Deep wrinkles in the forehead may indicate a risk of cardiovascular disease



People who have far more deep wrinkles than their age are at a higher risk of death from cardiovascular disease, according to a study.

"We have examined wrinkles in the forehead as a marker because it is so simple and visual. Just looking at someone's face could be an alarm, then we could give advice to reduce the risk," said Yolande Esquirol, associate professor at Hospitalier Universitaire de Toulouse in France.

The advice can consist of simple changes in lifestyle, such as exercising more or eating healthier.

"Of course, if you have a person with a potential cardiovascular risk, you should check for classic risk factors such as blood pressure and lipid and blood glucose levels, but you might already share some recommendations about lifestyle factors," Esquirol said.

The risk of heart disease increases as people get older, but lifestyle and medical interventions can alleviate the danger. The challenge is to identify high-risk patients early enough to make a difference.

The study examined horizontal wrinkles in the forehead to see if they had any value in assessing cardiovascular risk in a group of 3,200 working adults.

Participants, all of whom were healthy and were 32, 42, 52 and 62 years old at the beginning of the study, were examined by physicians who assigned scores depending on the number and depth of the wrinkles on their foreheads.

A score of zero meant no wrinkles while a score of three & # 39; countless deep wrinkles & # 39; meant.

The study participants were followed for 20 years, during which time 233 died of various causes. Of this, 15.2 percent had two and three wrinkles.

Approximately 6.6 percent had one ripple and 2.1 percent had no wrinkles.

The researchers discovered that people with a wrinkle score of one had a slightly higher risk of dying from cardiovascular disease than people without wrinkles.

Those with wrinkle scores of two and three were almost 10 times more likely to die compared to those who had zero wrinkle counts, after adjustments for age, gender, training, smoking status, blood pressure, heart rate, diabetes and lipid levels,


"The higher your wrinkle score, the more your cardiovascular mortality risk increases," said Esquirol.

Furrows in your forehead are not a better method to evaluate cardiovascular risk than existing methods, such as blood pressure and lipid profiles, but they might be able to lift a red flag in a simple way.

(This story is not edited by Business Standard staff and is automatically generated from a syndicated feed.)


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Deep wrinkles in the forehead may indicate a risk of cardiovascular disease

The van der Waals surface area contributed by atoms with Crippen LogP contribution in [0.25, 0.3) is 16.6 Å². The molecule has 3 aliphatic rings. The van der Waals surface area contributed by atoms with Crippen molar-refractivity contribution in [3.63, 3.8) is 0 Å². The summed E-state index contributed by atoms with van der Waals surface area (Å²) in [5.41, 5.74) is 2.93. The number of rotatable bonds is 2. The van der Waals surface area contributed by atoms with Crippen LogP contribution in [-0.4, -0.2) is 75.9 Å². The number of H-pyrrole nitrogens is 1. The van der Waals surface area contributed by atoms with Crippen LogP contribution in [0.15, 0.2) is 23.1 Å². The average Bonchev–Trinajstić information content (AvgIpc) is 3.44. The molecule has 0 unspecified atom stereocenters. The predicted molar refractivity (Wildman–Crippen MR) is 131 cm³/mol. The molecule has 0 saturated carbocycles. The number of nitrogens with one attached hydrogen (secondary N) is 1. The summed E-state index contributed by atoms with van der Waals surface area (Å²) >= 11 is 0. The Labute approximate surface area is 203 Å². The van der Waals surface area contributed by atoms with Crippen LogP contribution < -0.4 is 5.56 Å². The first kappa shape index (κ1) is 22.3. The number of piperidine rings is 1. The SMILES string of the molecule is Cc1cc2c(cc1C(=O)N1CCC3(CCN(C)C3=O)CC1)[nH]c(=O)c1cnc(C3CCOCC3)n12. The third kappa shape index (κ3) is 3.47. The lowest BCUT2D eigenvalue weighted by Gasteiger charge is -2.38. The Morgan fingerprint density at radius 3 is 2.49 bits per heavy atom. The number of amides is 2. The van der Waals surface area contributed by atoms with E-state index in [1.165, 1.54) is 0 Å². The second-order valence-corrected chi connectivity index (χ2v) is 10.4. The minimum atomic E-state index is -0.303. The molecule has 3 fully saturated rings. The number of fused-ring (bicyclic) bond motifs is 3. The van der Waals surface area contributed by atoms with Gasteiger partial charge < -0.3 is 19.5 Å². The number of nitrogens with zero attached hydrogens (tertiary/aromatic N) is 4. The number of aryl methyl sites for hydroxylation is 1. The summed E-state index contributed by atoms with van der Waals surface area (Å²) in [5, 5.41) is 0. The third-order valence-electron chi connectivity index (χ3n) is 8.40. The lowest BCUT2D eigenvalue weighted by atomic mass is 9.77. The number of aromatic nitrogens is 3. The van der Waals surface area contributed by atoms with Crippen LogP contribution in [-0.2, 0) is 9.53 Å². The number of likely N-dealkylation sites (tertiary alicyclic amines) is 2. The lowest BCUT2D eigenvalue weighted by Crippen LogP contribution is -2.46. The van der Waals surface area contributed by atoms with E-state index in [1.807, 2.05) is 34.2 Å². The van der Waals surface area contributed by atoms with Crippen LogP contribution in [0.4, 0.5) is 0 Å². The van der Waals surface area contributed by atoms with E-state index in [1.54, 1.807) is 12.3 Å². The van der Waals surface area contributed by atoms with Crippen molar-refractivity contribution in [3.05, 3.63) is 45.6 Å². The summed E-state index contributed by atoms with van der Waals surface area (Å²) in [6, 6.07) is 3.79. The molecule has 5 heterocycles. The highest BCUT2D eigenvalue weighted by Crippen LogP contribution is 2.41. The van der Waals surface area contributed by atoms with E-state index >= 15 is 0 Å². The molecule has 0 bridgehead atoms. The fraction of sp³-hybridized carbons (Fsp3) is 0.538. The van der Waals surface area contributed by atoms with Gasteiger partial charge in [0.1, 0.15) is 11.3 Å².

People who have far more deep wrinkles than their age are at a higher risk of death from cardiovascular disease, according to a study.

"We have examined wrinkles in the forehead as a marker because it is so simple and visual. Just looking at someone's face could be an alarm, then we could give advice to reduce the risk," said Yolande Esquirol, associate professor at Hospitalier Universitaire de Toulouse in France.

The advice can consist of simple changes in lifestyle, such as exercising more or eating healthier.

"Of course, if you have a person with a potential cardiovascular risk, you should check for classic risk factors such as blood pressure and lipid and blood glucose levels, but you might already share some recommendations about lifestyle factors," Esquirol said.

The risk of heart disease increases as people get older, but lifestyle and medical interventions can alleviate the danger. The challenge is to identify high-risk patients early enough to make a difference.

The study examined horizontal wrinkles in the forehead to see if they had any value in assessing cardiovascular risk in a group of 3,200 working adults.

Participants, all of whom were healthy and were 32, 42, 52 and 62 years old at the beginning of the study, were examined by physicians who assigned scores depending on the number and depth of the wrinkles on their foreheads.

A score of zero meant no wrinkles while a score of three & # 39; countless deep wrinkles & # 39; meant.

The study participants were followed for 20 years, during which time 233 died of various causes. Of this, 15.2 percent had two and three wrinkles.

Approximately 6.6 percent had one ripple and 2.1 percent had no wrinkles.

The researchers discovered that people with a wrinkle score of one had a slightly higher risk of dying from cardiovascular disease than people without wrinkles.

Those with wrinkle scores of two and three were almost 10 times more likely to die compared to those who had zero wrinkle counts, after adjustments for age, gender, training, smoking status, blood pressure, heart rate, diabetes and lipid levels,


"The higher your wrinkle score, the more your cardiovascular mortality risk increases," said Esquirol.

Furrows in your forehead are not a better method to evaluate cardiovascular risk than existing methods, such as blood pressure and lipid profiles, but they might be able to lift a red flag in a simple way.

(This story is not edited by Business Standard staff and is automatically generated from a syndicated feed.)


Source link

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